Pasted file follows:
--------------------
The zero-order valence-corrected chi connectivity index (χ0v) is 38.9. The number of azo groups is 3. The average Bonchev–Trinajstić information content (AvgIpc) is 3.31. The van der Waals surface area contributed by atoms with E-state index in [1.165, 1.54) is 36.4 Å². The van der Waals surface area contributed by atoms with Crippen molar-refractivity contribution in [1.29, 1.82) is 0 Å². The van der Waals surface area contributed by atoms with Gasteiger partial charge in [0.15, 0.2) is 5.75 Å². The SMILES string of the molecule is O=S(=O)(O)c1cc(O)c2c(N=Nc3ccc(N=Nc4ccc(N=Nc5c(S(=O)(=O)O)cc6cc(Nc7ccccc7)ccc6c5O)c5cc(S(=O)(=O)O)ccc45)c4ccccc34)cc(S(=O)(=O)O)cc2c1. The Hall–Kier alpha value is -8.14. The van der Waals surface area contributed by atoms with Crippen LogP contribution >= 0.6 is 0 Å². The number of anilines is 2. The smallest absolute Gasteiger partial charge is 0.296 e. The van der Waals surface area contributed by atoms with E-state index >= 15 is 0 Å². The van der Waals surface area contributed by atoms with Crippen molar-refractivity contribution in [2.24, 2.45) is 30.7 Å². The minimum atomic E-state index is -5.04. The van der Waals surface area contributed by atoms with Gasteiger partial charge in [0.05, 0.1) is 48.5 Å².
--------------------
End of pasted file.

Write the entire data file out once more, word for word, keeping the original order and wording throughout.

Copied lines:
The zero-order valence-corrected chi connectivity index (χ0v) is 38.9. The number of azo groups is 3. The average Bonchev–Trinajstić information content (AvgIpc) is 3.31. The van der Waals surface area contributed by atoms with E-state index in [1.165, 1.54) is 36.4 Å². The van der Waals surface area contributed by atoms with Crippen molar-refractivity contribution in [1.29, 1.82) is 0 Å². The van der Waals surface area contributed by atoms with Gasteiger partial charge in [0.15, 0.2) is 5.75 Å². The SMILES string of the molecule is O=S(=O)(O)c1cc(O)c2c(N=Nc3ccc(N=Nc4ccc(N=Nc5c(S(=O)(=O)O)cc6cc(Nc7ccccc7)ccc6c5O)c5cc(S(=O)(=O)O)ccc45)c4ccccc34)cc(S(=O)(=O)O)cc2c1. The Hall–Kier alpha value is -8.14. The van der Waals surface area contributed by atoms with Crippen LogP contribution >= 0.6 is 0 Å². The number of anilines is 2. The smallest absolute Gasteiger partial charge is 0.296 e. The van der Waals surface area contributed by atoms with E-state index >= 15 is 0 Å². The van der Waals surface area contributed by atoms with Crippen molar-refractivity contribution in [2.24, 2.45) is 30.7 Å². The minimum atomic E-state index is -5.04. The van der Waals surface area contributed by atoms with Gasteiger partial charge in [0.05, 0.1) is 48.5 Å².